Technically, I’ve been to Asheville, NC, four times. But since the first three times were spent at the Biltmore Estate, I could never really say I knew much about the city itself. During a visit to my sister in Spartanburg, SC, recently, Mom and sis and I decided to make the one-hour drive to Asheville to check out the downtown area.
Having lived in Roanoke for 15 years, I’ve heard a lot about Asheville. Most of what I’ve heard have been comparisons between Asheville and Roanoke, which are both located on the Blue Ridge Parkway with easy access to outdoor activities in the Blue Ridge Mountains. A lot of folks seem to think Roanoke should be just like Asheville, and I’ve heard a lot of complaining about the fact that it isn’t. So I was very curious about the place.
We arrived at noon on a Saturday, found a parking spot in a pay lot and spent the rest of the afternoon wandering around in the vicinity of Haywood Street and Patton Avenue. We checked out the Grove Arcade, an upscale shopping center filled with independently owned shops. We walked around the little craft vendor area outside the arcade, popped into some shops along Haywood (including a candy store called Kilman’s and a “fru-fru” dog store, as my sister put it, called Three Dog Bakery, where we bought some fru-fru treats for my sister’s dog, who had suffered some kind of allergic reaction the night before that made her entire head swell up).
For lunch, we went to a place that had been recommended to me years ago by a colleague, Mason Adams. The restaurant, Tupelo Honey Cafe, was so busy at noon on a Saturday that it had a two-hour wait. Since my impatient husband was not with me and we were able to take a buzzer that worked within a fairly wide area around the cafe, we decided to wait. A pack of nabs and a visit to a wine and beer shop helped the time go by.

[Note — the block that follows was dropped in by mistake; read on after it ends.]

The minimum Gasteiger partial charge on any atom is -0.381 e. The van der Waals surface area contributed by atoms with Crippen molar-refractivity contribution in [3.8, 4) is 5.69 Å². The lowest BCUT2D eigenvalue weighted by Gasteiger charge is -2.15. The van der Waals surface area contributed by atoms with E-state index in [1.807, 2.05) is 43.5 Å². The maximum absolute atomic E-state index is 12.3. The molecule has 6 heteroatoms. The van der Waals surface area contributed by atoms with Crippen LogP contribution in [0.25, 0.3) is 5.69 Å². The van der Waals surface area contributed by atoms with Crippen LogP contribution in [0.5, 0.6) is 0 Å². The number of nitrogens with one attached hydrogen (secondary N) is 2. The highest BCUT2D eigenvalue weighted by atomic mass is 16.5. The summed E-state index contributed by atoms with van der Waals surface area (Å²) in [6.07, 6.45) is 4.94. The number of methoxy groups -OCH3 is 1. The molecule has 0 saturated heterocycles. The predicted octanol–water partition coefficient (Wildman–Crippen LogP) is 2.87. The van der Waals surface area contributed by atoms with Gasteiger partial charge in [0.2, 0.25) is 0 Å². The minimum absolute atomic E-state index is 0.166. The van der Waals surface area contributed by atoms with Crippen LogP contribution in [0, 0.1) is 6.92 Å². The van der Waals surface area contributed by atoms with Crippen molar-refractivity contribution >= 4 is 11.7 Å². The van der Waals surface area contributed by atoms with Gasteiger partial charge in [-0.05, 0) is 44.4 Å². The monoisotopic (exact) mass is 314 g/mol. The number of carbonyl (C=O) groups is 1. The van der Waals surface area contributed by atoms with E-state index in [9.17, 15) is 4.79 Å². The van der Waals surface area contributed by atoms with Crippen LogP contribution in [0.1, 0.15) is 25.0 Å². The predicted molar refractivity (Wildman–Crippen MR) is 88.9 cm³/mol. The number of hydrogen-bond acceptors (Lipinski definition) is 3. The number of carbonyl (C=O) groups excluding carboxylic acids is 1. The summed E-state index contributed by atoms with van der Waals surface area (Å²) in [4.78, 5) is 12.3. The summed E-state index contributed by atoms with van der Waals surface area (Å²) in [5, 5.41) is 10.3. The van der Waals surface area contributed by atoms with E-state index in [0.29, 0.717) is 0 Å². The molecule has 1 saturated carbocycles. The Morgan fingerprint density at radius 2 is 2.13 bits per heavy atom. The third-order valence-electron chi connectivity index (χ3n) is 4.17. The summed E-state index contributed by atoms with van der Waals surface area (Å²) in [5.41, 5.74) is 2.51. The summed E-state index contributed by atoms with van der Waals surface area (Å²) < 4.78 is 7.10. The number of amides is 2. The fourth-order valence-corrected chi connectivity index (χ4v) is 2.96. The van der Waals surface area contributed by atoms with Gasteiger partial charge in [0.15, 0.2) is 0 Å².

About an hour and 15 minutes later, we were buzzed and seated on the heated front patio. I’m glad we ended up on the front patio because I thought the interior of the restaurant was very crowded and loud.
We had a wonderful lunch at the cafe. I ordered a vegetable melt with fried green tomatoes, sauteed spinach, mushrooms, onions, roasted red peppers and Havarti cheese. Mom had a grilled chicken sandwich with Havarti and cranberry mayonnaise. My sister had shrimp tacos. I was very impressed by the variety of side dishes offered. I picked salsa verde black-eyed peas while Mom went with fried green tomatoes and Kim went with pureed sweet potatoes. Other options included cheesy smashed cauliflower, macaroni and cheese, and greens.
Besides the good service and the A+ food, I was really intrigued by the menu selections. Sometimes it feels as if I see the same items on menus around Roanoke, particularly when it comes to side dishes and appetizers. And it didn’t hurt that we were able to wash down our lunches with some good craft beer (not that you can’t do that here).
Downtown Asheville seemed so much larger than downtown Roanoke. We encountered about six different street musicians, whether individuals or groups, that were all very talented and were attracting the attention of passers-by. I think I was most surprised by the number of restaurants and shops in the downtown area. The only two shops I saw that weren’t indie were Ten Thousand Villages and Urban Outfitters, and several times we walked past three or four (or more) restaurants in a row, all with vibrant outdoor seating areas.
I’m very curious as to whether there are enough folks in Asheville to support all those shops and restaurants. I’m sure people wonder the same thing when they visit Roanoke, at least in regards to restaurants. It’s impossible to get a good read on a city during a one-day visit, so I won’t pretend to have any informed opinions about Asheville.
What I can say is only what I have witnessed: That Asheville’s downtown area is larger, but in my opinion no prettier than Roanoke. That Asheville has more shops, but the inventory seemed more expensive. That Asheville has a lot more young people on the streets of downtown. And that when it comes to sidewalk life, Asheville’s is most certainly a lot livelier, at least in the area we explored. Finally, Asheville has the Biltmore Estate, which brought railways to the area when it was under construction and still brings hoardes of tourists today.
I expected to leave Asheville wishing, just a little bit, that Roanoke was more like it. And in some ways, I do. But I also feel content to live where I do, so long as we continue to see new offerings that will draw both residents and tourists alike.
Those who know Asheville should feel free to disagree with me. I would also love to hear where you think I should go if I make the trip again.